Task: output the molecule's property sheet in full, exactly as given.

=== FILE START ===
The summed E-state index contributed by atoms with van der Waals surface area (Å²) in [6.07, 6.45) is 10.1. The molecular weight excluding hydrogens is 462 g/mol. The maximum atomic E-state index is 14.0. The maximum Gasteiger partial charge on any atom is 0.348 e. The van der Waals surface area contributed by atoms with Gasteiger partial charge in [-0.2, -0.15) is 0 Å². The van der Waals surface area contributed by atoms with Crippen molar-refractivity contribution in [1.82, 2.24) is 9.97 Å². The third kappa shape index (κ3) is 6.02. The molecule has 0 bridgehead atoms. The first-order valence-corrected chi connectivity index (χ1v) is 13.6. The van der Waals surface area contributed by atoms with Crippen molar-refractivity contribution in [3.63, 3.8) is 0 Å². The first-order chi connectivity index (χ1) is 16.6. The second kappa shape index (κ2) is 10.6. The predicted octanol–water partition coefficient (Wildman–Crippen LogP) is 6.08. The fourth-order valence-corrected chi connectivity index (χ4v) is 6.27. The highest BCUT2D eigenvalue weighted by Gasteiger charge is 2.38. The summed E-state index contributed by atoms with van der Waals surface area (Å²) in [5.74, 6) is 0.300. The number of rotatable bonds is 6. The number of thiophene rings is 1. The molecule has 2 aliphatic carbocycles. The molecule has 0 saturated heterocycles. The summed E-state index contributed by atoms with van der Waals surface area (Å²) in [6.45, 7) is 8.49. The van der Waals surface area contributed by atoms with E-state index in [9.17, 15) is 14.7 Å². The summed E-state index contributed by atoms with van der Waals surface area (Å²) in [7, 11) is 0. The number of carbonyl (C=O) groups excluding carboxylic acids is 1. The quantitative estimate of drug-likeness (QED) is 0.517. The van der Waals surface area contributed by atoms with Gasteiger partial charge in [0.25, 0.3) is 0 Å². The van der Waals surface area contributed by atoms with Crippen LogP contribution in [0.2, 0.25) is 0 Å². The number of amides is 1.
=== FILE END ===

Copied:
The summed E-state index contributed by atoms with van der Waals surface area (Å²) in [6.07, 6.45) is 10.1. The molecular weight excluding hydrogens is 462 g/mol. The maximum atomic E-state index is 14.0. The maximum Gasteiger partial charge on any atom is 0.348 e. The van der Waals surface area contributed by atoms with Gasteiger partial charge in [-0.2, -0.15) is 0 Å². The van der Waals surface area contributed by atoms with Crippen molar-refractivity contribution in [1.82, 2.24) is 9.97 Å². The third kappa shape index (κ3) is 6.02. The molecule has 0 bridgehead atoms. The first-order valence-corrected chi connectivity index (χ1v) is 13.6. The van der Waals surface area contributed by atoms with Crippen molar-refractivity contribution in [3.63, 3.8) is 0 Å². The first-order chi connectivity index (χ1) is 16.6. The second kappa shape index (κ2) is 10.6. The predicted octanol–water partition coefficient (Wildman–Crippen LogP) is 6.08. The fourth-order valence-corrected chi connectivity index (χ4v) is 6.27. The highest BCUT2D eigenvalue weighted by Gasteiger charge is 2.38. The summed E-state index contributed by atoms with van der Waals surface area (Å²) in [5.74, 6) is 0.300. The number of rotatable bonds is 6. The number of thiophene rings is 1. The molecule has 2 aliphatic carbocycles. The molecule has 0 saturated heterocycles. The summed E-state index contributed by atoms with van der Waals surface area (Å²) in [6.45, 7) is 8.49. The van der Waals surface area contributed by atoms with E-state index in [9.17, 15) is 14.7 Å². The summed E-state index contributed by atoms with van der Waals surface area (Å²) in [7, 11) is 0. The number of carbonyl (C=O) groups excluding carboxylic acids is 1. The quantitative estimate of drug-likeness (QED) is 0.517. The van der Waals surface area contributed by atoms with Gasteiger partial charge in [0.25, 0.3) is 0 Å². The van der Waals surface area contributed by atoms with Crippen LogP contribution in [0.2, 0.25) is 0 Å². The number of amides is 1.